Otherwise, wet tofu will steam and take longer to cook. The way to achieve this is to place about three layers of paper towel on a sheet pan, then evenly space out the tofu pieces.
Place 3 layers of paper towel on top, another sheet pan of similar size, and a few heavy cans of food. I used about three 15-ounce cans as weights to help press out the liquid. Allow the tofu to drain for about 15 minutes, 30 minutes is ideal.
Add a Coating
Tofu becomes crispy by drying its surface with hot air circulating in the oven. To enhance this process some oil and cornstarch can be used as a coating.
For smaller cubes toss in olive oil and then cornstarch. When working with more massive slabs of tofu, oil it first, and then lightly sprinkle the cornstarch on each piece of tofu to prevent breaking.
Cornstarch helps to absorb any drops of water on the exterior and clings to the tofu. Potato starch can also be used if you’re not a fan of cornstarch. The extra layer of starch is what will make the tofu extra crispy.
You can skip the cornstarch if desired, the tofu with still change textures in the oven, however, it just won’t be as intense of a crunch. Make sure to use a high smoke point oil. Otherwise, the tofu will stick to the parchment paper after baking.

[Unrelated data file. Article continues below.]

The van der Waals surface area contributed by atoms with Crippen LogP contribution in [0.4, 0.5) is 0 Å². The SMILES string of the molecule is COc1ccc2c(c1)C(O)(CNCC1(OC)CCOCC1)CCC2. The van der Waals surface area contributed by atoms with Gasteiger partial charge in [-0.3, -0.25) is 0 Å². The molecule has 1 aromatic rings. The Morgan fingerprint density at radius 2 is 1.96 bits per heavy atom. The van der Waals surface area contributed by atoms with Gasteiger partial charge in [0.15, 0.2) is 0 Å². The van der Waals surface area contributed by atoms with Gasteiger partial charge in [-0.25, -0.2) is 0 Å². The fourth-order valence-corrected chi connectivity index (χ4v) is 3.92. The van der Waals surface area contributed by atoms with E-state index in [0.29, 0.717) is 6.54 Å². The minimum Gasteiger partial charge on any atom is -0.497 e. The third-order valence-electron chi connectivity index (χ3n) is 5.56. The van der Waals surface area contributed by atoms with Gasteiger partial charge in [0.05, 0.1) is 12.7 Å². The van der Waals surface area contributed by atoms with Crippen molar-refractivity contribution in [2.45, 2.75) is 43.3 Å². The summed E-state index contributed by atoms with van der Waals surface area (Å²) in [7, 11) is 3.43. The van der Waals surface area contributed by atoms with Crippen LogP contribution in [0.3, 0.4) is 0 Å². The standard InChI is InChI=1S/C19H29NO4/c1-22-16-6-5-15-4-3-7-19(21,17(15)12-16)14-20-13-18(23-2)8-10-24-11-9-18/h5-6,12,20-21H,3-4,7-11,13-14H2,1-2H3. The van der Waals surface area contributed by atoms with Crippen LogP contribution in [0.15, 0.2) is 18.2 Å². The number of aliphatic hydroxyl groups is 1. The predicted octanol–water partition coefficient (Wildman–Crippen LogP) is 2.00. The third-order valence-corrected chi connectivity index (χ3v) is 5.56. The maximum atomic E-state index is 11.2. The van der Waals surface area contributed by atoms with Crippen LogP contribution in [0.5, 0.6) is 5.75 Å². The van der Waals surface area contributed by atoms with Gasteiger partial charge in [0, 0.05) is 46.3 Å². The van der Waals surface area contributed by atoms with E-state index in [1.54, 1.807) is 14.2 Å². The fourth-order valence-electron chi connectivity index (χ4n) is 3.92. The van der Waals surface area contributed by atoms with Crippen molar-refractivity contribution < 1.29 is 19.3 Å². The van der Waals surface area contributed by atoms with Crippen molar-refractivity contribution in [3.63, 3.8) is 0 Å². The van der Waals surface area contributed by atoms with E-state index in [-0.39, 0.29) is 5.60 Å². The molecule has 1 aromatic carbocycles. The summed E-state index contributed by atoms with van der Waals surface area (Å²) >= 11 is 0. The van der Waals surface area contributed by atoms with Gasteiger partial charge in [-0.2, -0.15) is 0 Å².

Bake the tofu at 400ºF (204ºC) to help quickly drive off excess moisture and begin the browning and drying process. The time will vary depending on the size and shape. Bake for 15 minutes, and then carefully flip the pieces over and continue to roast about 15 to 25 minutes until golden and crispy.
Serve baked tofu immediately for maximum crunch. It’s best to enjoy the same day, as the tofu can become chewy once cold and refrigerated. I like to enjoy the crispy tofu with a soy sauce and sesame oil dip, drizzled with chimichurri or served with teriyaki sauce and vegetables.
More tofu recipes
Add starch before baking tofu for a crispy texture